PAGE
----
That's not to suggest that Clinton is off limits from tough, skeptical coverage and commentary. She's not. But pretending she has to rebuild a relationship that's not broken? That's not skepticism, that's just spin.
It's possible that boredom is driving the creative coverage. Specifically, the media fear of being bored during the Democratic primary season if Hillary Clinton were able to easily secure the nomination. It's certainly possible that, if she runs for president, a significant primary challenger could emerge, as happened in 2008. But anxious for a replay of the bruising Clinton/Obama stand-off, the press seems eager to preemptively knock Clinton down a few pegs before she even announces her campaign plans.
Part of the problem is we've never seen this kind of constant, and mostly pointless, speculation about a presidential campaign that's still three years away. But writing about what "could" happen in 2016 seems to be very appealing to pundits and reporters. And since they set the agenda, endless click-bait speculation reigns. And for some reason the speculation often emphasizes the rough waters that await Clinton.
For instance, a Times article last week claimed "some people close to Mrs. Clinton worry" that her accomplishments as secretary of state are being eclipsed by current events. Yet the article didn't contain a single quote from anyone "close to Mrs. Clinton" expressing that sentiment.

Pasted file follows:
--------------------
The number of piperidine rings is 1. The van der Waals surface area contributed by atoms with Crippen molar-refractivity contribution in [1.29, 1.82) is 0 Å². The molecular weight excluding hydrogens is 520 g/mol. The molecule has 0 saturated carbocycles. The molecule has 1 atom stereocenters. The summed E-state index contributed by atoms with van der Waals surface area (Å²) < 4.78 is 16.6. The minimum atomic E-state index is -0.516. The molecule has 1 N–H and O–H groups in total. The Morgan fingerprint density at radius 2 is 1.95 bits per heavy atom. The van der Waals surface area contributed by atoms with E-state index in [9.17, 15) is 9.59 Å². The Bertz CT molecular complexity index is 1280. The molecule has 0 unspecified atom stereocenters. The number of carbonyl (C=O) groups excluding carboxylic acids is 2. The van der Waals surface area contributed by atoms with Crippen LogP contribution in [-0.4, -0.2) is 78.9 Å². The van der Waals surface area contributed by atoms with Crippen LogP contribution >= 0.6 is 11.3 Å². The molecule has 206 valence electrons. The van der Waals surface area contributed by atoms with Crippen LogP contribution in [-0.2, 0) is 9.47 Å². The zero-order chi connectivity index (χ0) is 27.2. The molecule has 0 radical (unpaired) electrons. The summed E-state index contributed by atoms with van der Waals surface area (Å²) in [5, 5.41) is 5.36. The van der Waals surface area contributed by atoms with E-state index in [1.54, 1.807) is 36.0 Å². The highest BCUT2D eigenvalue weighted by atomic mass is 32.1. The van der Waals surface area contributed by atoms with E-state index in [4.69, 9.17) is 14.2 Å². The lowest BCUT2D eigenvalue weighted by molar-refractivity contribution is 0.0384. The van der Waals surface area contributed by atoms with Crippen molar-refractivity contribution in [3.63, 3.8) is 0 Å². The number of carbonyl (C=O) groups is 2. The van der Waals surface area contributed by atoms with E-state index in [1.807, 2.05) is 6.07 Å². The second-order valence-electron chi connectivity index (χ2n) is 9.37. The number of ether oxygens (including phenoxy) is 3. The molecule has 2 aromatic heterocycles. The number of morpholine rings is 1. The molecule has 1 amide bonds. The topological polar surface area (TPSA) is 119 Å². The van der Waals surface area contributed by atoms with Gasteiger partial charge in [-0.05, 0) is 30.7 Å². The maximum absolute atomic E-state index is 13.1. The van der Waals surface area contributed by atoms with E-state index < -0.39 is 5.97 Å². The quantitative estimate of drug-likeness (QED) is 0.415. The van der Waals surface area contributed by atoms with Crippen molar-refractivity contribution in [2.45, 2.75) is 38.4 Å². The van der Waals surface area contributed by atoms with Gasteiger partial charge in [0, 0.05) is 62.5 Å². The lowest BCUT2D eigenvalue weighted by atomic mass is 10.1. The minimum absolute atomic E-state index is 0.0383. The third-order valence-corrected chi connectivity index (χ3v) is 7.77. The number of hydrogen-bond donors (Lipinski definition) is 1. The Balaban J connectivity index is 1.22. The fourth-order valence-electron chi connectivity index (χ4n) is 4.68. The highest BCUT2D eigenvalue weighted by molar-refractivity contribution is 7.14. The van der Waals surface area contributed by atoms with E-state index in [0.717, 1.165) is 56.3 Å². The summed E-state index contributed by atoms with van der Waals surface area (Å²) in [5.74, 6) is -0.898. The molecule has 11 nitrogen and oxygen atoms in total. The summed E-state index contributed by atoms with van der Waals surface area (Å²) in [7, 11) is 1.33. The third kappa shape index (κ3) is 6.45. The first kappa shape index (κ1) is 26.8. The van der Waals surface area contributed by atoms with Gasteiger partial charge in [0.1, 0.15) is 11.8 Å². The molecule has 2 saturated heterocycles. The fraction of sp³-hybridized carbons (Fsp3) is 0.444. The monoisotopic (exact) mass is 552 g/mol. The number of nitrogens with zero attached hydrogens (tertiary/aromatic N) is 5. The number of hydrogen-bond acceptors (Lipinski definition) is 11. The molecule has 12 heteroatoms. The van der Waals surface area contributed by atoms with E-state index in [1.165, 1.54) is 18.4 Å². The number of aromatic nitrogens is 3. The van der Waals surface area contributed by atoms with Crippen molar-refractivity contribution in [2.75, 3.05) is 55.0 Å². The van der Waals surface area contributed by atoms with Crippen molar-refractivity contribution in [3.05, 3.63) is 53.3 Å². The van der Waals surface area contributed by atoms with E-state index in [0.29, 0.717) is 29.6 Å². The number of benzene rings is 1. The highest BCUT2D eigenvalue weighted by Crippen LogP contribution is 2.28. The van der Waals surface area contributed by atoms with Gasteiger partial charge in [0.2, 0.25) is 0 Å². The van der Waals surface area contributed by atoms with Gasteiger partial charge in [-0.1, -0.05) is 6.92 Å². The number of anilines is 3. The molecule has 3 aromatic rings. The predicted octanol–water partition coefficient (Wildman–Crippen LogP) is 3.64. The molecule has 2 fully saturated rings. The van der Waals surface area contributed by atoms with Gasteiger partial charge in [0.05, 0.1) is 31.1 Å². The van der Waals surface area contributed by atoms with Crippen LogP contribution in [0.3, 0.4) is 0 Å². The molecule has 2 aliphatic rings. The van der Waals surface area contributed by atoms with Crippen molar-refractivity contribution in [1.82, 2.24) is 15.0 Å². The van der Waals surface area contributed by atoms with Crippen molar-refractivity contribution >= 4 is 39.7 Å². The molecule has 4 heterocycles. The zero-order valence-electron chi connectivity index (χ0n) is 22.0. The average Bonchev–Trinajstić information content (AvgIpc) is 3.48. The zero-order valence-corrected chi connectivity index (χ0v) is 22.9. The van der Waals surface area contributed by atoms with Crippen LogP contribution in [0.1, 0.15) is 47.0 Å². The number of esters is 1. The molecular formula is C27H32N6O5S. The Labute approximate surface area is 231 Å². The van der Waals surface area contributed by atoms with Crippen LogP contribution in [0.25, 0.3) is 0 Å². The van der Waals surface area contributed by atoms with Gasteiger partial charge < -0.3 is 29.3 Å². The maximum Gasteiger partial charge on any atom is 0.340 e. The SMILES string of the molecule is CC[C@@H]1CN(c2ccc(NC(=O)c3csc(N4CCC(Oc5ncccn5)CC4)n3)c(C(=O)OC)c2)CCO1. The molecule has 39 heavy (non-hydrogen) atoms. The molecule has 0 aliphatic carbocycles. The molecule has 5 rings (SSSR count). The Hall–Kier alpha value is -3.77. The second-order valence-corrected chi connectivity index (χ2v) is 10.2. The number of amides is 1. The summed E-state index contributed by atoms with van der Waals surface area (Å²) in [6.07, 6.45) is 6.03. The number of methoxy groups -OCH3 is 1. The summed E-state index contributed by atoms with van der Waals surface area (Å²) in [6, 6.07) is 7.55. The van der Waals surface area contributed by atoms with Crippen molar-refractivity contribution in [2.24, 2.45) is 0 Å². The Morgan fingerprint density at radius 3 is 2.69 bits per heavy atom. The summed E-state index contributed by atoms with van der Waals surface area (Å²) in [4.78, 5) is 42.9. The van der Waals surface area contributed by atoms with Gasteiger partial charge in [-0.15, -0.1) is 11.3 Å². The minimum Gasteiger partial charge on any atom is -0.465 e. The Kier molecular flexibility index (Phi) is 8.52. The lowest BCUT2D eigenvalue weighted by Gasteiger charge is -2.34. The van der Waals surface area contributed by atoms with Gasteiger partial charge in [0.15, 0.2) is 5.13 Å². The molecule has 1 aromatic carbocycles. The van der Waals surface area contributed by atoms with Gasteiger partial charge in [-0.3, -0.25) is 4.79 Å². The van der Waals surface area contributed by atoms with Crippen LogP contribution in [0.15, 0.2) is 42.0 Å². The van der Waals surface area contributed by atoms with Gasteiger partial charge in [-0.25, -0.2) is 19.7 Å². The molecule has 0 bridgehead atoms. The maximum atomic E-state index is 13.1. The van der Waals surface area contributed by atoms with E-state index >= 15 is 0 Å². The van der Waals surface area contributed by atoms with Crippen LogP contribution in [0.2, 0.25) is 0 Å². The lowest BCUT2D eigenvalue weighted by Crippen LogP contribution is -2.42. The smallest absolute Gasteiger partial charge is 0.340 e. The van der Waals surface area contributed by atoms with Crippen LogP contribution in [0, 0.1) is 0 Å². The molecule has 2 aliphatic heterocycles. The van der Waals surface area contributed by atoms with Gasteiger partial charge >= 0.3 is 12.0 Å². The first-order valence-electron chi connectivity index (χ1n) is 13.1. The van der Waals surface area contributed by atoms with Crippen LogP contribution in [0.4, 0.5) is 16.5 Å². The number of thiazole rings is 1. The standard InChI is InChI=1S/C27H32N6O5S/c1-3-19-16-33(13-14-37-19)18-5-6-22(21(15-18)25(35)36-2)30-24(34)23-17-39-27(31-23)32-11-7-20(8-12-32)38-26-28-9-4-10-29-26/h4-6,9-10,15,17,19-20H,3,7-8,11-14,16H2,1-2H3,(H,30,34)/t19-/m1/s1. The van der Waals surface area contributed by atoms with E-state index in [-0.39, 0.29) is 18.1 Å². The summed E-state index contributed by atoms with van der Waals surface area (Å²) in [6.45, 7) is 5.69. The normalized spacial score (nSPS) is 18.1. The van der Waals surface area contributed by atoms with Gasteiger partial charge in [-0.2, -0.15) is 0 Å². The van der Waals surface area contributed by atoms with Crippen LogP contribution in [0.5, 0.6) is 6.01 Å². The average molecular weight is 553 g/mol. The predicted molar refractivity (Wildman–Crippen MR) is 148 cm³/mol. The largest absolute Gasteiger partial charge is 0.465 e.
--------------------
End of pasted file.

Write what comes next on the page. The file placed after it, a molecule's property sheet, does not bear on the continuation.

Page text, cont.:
The same piece featured this telling construction [emphasis added]:
But the fact that her supporters are eager to defend her tenure -- and connect her work to Mr. Kerry's -- suggests a level of concern about her legacy should she decide to run for president in 2016.
Wait, what? Clinton's allies are eager to defend her tenure as secretary of state, so that means her allies are concerned about her tenure as secretary of state? That's illogical. (If they were reluctant to defend the tenure, the Times' premise might make sense.) But that's what happens when reporters strain to cast every Clinton morsel in a dark, unforgiving light.
And then there's the recent theme pushed by both the Washington Post and the Times that the Democratic Party is suddenly experiencing a dramatic liberal shift, which, naturally, means more bad news for Hillary.
From the Times:
This task has taken on new urgency given the Democratic Party's push to the left, away from the centrist politics with which the Clintons are identified.
And the Post:
The push from the left represents both a critique of Obama's tenure and a clear challenge to Hillary Rodham Clinton, the party's presumptive presidential front-runner, who carries a more centrist banner.
But if there's been a big liberal swing inside the Democratic Party and away from Clinton's "centrist" agenda, somebody forgot to tell Democratic voters, who overwhelmingly tell pollsters they prefer Hillary to be the party's next nominee. And that includes a strong majority of self-identified liberals.
According to a Public Policy Polling survey released last week, 63 percent of "strongly liberal" voters picked Clinton as their top choice in 2016; 68 percent of "somewhat liberal" voters did the same.
That's good news for Clinton if she becomes a candidate. But the press insists on flipping the script.
(Flickr Image via aphrodite-in-nyc)